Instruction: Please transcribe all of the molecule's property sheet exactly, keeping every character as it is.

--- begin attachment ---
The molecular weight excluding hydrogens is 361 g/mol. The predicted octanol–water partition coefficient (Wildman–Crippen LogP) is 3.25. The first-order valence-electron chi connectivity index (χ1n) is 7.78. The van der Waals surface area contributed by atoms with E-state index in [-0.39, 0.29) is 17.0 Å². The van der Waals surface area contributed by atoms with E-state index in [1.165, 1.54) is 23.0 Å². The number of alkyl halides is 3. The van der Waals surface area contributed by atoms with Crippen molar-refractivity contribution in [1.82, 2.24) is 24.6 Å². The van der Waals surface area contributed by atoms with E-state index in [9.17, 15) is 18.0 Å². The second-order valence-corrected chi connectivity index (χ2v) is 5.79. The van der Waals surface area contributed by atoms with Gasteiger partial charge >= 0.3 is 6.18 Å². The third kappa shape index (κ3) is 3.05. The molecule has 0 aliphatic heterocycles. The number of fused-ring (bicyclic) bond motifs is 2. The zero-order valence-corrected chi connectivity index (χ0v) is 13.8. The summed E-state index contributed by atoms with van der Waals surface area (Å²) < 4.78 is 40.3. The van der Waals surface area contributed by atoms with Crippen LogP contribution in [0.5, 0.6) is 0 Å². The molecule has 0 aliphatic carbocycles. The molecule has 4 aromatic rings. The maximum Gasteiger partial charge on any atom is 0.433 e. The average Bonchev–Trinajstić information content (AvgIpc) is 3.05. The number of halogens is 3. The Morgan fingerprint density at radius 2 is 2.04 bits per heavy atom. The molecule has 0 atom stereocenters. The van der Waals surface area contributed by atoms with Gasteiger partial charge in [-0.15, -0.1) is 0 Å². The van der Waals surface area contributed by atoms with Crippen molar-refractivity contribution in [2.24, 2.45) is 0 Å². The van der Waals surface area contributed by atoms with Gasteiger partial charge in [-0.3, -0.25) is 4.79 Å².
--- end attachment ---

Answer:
The molecular weight excluding hydrogens is 361 g/mol. The predicted octanol–water partition coefficient (Wildman–Crippen LogP) is 3.25. The first-order valence-electron chi connectivity index (χ1n) is 7.78. The van der Waals surface area contributed by atoms with E-state index in [-0.39, 0.29) is 17.0 Å². The van der Waals surface area contributed by atoms with E-state index in [1.165, 1.54) is 23.0 Å². The number of alkyl halides is 3. The van der Waals surface area contributed by atoms with Crippen molar-refractivity contribution in [1.82, 2.24) is 24.6 Å². The van der Waals surface area contributed by atoms with E-state index in [9.17, 15) is 18.0 Å². The second-order valence-corrected chi connectivity index (χ2v) is 5.79. The van der Waals surface area contributed by atoms with Gasteiger partial charge >= 0.3 is 6.18 Å². The third kappa shape index (κ3) is 3.05. The molecule has 0 aliphatic heterocycles. The number of fused-ring (bicyclic) bond motifs is 2. The zero-order valence-corrected chi connectivity index (χ0v) is 13.8. The summed E-state index contributed by atoms with van der Waals surface area (Å²) < 4.78 is 40.3. The van der Waals surface area contributed by atoms with Crippen LogP contribution in [0.5, 0.6) is 0 Å². The molecule has 0 aliphatic carbocycles. The molecule has 4 aromatic rings. The maximum Gasteiger partial charge on any atom is 0.433 e. The average Bonchev–Trinajstić information content (AvgIpc) is 3.05. The number of halogens is 3. The Morgan fingerprint density at radius 2 is 2.04 bits per heavy atom. The molecule has 0 atom stereocenters. The van der Waals surface area contributed by atoms with Gasteiger partial charge in [-0.15, -0.1) is 0 Å². The van der Waals surface area contributed by atoms with Crippen molar-refractivity contribution in [2.24, 2.45) is 0 Å². The van der Waals surface area contributed by atoms with Gasteiger partial charge in [-0.3, -0.25) is 4.79 Å².